Meet Max! Max comes to us from the Lawrence Humane Society as of six days ago, and he’s already stolen both of our hearts. He’s 16 months old and an itty bitty 8 pounds.
Max is sweet, muscular, affectionate, and chatty with huge wideset yellow eyes, leaving no doubt in our minds that he’s a li’l Burmese kitty. Also, did you know that apparently it is super hard for shelters to get people to adopt black cats and dogs? WHAT IS WRONG WITH EVERYONE?
Anyway, I’m looking forward to lots more exciting stuff coming up in the next few weeks — we’re moving into our new house, going to the 2013 US Air Guitar Championships Qualifier at the Record Bar, and I’m finally joining the ranks of Lawrence Nerd Nite Alumni with a June talk about — wait for it — KU Boobs. Will post more soon as the deets become available!
(This post originally appeared in the Lawrence Public Library Spotlight.)
From the masculine equestrian outfits that made her Louis XV’s favorite, to the regal counterrevolutionary gowns in green and violet that exposed her as an enemy of the state, Marie Antoinette’s fashion statements were always unfailingly both fabulous and controversial. In Queen of Fashion: What Marie Antoinette Wore to the Revolution, Caroline Weber paints a comprehensive portrait of the fashion icon, from Dauphine until death. Weber is not only a brainy Barnard scholar, but also a fashion connoisseur herself, and her fastidiously researched political fashion memoir satisfied both my inner Vogue subscriber and my inner history nerd.
Anyone who’s watched Sofia Coppola’s film Marie Antoinette as many times as I have can easily rattle off the basics of her biography: born an Austrian, Marie Antoinette disavowed her native country in a political alliance with France to become its eventual Queen. A newcomer to the highly ritualized and chic court at Versailles, she navigated her tepid political reception as a suspect foreigner in the best way she knew how — in impeccable style. And although it all started out as fun and games, eventually it cost the Autrichienne her head on the guillotine. From her powdered, sky-high hairdos to her divine selection of costly satin footwear, Marie Antoinette won over her adoring public at first, but quickly became a lightning rod for criticism of the French monarchy’s decadence during a national economic recession (… sound familiar?). Continue reading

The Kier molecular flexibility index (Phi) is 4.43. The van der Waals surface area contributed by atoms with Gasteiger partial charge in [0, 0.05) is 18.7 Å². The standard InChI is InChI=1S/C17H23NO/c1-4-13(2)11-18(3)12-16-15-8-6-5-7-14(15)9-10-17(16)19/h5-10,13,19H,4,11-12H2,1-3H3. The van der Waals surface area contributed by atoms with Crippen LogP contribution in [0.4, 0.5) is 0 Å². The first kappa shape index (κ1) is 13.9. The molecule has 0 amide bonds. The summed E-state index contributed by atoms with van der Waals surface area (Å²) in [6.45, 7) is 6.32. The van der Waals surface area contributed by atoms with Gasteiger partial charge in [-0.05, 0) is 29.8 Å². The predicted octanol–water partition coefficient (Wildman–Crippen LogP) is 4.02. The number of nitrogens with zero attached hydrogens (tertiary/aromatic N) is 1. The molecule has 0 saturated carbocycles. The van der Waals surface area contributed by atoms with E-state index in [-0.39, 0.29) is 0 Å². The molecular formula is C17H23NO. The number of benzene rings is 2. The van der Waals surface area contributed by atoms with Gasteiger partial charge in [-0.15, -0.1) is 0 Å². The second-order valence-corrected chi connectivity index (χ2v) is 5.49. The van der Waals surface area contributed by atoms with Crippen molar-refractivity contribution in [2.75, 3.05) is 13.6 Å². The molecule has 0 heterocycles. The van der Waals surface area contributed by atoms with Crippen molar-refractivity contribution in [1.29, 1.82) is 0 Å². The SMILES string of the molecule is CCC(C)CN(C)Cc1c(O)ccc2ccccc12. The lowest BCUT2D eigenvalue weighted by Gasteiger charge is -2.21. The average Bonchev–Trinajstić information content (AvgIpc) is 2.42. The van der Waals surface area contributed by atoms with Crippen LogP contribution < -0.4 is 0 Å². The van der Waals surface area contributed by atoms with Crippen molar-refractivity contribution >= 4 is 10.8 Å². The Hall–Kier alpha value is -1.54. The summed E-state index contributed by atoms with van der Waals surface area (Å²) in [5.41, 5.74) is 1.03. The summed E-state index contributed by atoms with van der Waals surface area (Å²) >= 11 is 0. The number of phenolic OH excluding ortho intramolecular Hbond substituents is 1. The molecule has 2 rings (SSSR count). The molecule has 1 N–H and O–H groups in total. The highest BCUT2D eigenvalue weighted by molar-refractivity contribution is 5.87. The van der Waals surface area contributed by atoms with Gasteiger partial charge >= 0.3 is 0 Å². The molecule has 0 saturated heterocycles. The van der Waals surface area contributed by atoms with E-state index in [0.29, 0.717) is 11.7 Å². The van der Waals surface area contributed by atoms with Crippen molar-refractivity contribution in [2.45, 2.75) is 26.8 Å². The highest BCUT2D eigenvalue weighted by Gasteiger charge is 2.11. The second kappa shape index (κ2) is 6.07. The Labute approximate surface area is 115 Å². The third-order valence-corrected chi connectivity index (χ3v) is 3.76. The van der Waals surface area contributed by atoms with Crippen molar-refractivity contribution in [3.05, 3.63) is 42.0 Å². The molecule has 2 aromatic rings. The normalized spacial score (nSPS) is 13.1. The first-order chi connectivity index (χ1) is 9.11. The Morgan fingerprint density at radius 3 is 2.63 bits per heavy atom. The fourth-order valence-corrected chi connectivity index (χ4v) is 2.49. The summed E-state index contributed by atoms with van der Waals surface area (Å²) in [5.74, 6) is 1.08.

Almost exactly two years ago, I gave my mom and four siblings each a copy of War and Peace for Christmas. I’ve kind of been talking about it a lot lately.
The premise was to do a long-distance book group, at a nice and easy clip of 1200 pages in one year. That’s only 100 pages a month! But I’ve since concluded that book group etiquette asks a commitment of at most 300 pages from each person at a time, preferably less. Although most of my family said they really wanted to read it, the execution itself was a little more… challenging. A year is a long time. 1200 pages is a lot of pages.
2009 came and went, but still I’d read only half. Then, in November of last year, with 800 pages under my belt, I decided enough was enough. And I finally finished, on Dec. 27, squeaking in just under the two-year mark.
And? It’s brilliant! Obsessed with the microcosm, Tolstoy deconstructs major historic events through the eyes of half a dozen characters whom we watch grow-up from childhood. He’s a starry-eyed romantic, yet he’s also one of the most weirdly hilarious guys I’ve ever read. Drunken frat boys wrestling bears, crabby old men with sneezing problems, Tsars throwing biscuits from balconies, anagrams of Satan’s name… When Tolstoy wants it to, the story really soars, and he’s the best drama queen that ever was a drama queen. Continue reading
I really like hip-hop. A few months ago, as I was finishing my two years of Library School, I was taking a seminar called “Analysis of Scholarly Domains.” We were contemplating the structure of knowledge in University settings, and I was spending a lot of time thinking about which voices get included in the Academy, which become excluded, and why that happens. We’re talking nights spent awake until 2 and 3 a.m., reading Michel Foucault and banging my head against the desk until finally having the “a-ha” moment — so it’s that sort of “a lot of time thinking”! The result of all that thinking was a twenty page term paper called “Learning Between Borders,” a personal narrative of my own journey through the Academy, including my love of both MLA and hip-hop, and why I think they go smashingly together.